Beekeeper of Aleppo trains refugees to protect British hives

Inspired by UK weather, academic helping to replenish insect populations hit by climate change

When the war in Syria broke out, Dr Ryad Al Sous had to abandon his research into bees and flee the country with his family.

The academic, now 68, initially feared he was walking away from his life’s work. But as he stepped off the plane at England’s Manchester Airport and the rain struck his face, he realised he could use his almost 50 years of knowledge to safeguard British bees.

The inclement British weather led him to researching how the country’s native bees survive and how he could help protect them.

Two years later the Buzz Project was born in the northern Yorkshire village of Marsden, near Huddersfield.

“I have always studied bees and honey in my research,” Dr Ryad Al Sous told The National.

“Sadly the war broke out and we decided at that time to leave the country and come to Britain.

“I came here not knowing what I would do but when I arrived at the airport it was raining and I was shocked at how green everything was. I loved the weather and I wondered if the bees here could do a good job in the conditions.

“The bees in Syria would not be able to if they had the British weather. I then discovered the bees here can resist the rain, wind and cold.

“For two years I searched for a beekeeper here from whom I could gather information, I then found a beekeeper society in Huddersfield and I was born again in this country.”

Because of climate change, bee populations across the globe are declining. So Dr Al Sous decided to set up his own hives in Yorkshire.

Once they were established, he had the brainwave of helping other refugees by sharing his knowledge and giving them a skill.

“I was living in a community where there were lots of despondent refugees as well as unemployed people in the area,” he said.

“It occurred to me to try and get them together and teach them the principles of beekeeping so that they could get involved in a project, no matter how simple, so they could depend on themselves instead of government handouts.

“It was a success and now we have Buzz Projects in six other areas, including London, to help other refugees.

“A lot of the participants have gone on to become established beekeepers and now own a large number of hives and produce their own bee products.”

Dr Al Sous’s work is not only giving refugees a lifeline but also helping to protect native bees.

A recent study by University College London warned that bees face “mass extinction”.

It revealed that bee numbers have declined by a third since the 1970s and identified climate change as one of the causes.

Researchers found that in the course of a single human generation, the likelihood of a bumblebee population surviving in a given place has declined by an average of over 30 per cent.

“We were surprised by how much climate change has already caused bumblebee declines,” said Dr Tim Newbold, of University College London.

“Now, this is the first time that we have been able to really tie local extinctions and colonisations of bumblebees to climate change, showing a really clear fingerprint of climate change in the declines that we've seen.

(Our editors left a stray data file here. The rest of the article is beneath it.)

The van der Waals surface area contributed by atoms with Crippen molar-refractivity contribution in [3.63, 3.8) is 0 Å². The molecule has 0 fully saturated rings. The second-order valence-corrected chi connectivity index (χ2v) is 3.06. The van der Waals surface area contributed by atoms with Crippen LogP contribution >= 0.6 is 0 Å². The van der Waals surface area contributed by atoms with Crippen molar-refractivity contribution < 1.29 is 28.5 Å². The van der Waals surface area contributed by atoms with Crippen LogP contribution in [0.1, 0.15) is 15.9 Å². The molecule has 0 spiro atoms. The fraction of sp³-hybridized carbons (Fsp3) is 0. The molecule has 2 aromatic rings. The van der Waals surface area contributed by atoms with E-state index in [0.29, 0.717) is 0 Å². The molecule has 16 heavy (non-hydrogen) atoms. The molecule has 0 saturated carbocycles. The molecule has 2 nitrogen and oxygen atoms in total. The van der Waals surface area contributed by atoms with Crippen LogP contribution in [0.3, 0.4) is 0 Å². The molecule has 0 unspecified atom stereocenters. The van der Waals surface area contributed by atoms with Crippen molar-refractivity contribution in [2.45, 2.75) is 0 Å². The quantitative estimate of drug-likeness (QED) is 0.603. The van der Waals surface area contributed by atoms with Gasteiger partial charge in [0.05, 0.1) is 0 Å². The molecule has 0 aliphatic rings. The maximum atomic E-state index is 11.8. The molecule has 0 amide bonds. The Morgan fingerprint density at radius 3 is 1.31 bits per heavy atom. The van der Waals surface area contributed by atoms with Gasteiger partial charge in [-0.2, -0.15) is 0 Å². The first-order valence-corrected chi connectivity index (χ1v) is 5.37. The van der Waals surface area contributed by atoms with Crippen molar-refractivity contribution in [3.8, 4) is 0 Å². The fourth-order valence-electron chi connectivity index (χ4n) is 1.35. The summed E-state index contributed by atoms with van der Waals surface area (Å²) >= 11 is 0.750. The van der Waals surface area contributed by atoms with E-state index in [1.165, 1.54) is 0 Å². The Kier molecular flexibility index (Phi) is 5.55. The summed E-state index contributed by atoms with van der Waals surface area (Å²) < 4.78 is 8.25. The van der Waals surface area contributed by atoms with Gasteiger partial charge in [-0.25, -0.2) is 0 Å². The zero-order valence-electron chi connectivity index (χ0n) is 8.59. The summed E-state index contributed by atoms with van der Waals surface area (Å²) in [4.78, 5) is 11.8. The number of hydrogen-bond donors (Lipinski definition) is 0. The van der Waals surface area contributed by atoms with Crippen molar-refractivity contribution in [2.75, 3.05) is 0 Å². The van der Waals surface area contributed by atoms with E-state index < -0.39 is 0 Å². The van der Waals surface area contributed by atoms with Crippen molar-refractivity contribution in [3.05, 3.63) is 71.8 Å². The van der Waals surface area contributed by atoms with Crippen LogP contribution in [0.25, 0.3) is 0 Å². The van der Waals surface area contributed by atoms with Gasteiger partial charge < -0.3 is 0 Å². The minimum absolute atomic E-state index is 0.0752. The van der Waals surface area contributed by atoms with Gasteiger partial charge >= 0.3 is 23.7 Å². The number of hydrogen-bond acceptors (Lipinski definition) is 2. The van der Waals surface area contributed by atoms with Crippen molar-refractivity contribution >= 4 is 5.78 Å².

“Our findings suggest that much larger declines are likely if climate change accelerates in the coming years, showing that we need substantial efforts to reduce climate change if we are to preserve bumblebee diversity.”

Using data on 66 bumblebee species across North America and Europe over a 115-year period, from1900 to 2015, the researchers were able to see how bumblebee populations have changed.

“We found that populations were disappearing in areas where the temperatures had gotten hotter,” said the study’s lead author, Peter Soroye.

“Bumblebees are the best pollinators we have in wild landscapes and the most effective pollinators for crops like tomato, squash and berries.

“Our results show that we face a future with many less bumblebees and much less diversity, both in the outdoors and on our plates.”

The researchers discovered that bumblebees are disappearing at rates “consistent with a mass extinction”.

“If declines continue at this pace, many of these species could vanish for ever within a few decades,” Mr Soroye said.

Back in Marsden, as Dr Al Sous’s bees land on him in seeming contentment, it is hard to believe the researchers' dire predictions will come to pass. But he has noticed the unusually high temperatures recorded in the UK this year did affect his bees.

“We have 90 per cent of native bees and this summer we have found they produced three times the amount of honey before the weather reached 28C,” he said.

“Some of the bees started to swarm because they were very hot. Our bees need a lot of care. We have to look after them.”

Despite the challenges, the man once known to his students as ‘the professor of bees’ at Damascus University is continuing to share his wisdom in the place he now calls home.

“Being a beekeeper is tough,” he said.

“It can be hard to bear unless you have a real love for it.

“I still learn from the bees, I live by the bees and I’m happy living with such an exemplary society, like these bees truly are. I love my work.”

Updated: September 15th 2021, 7:37 AM
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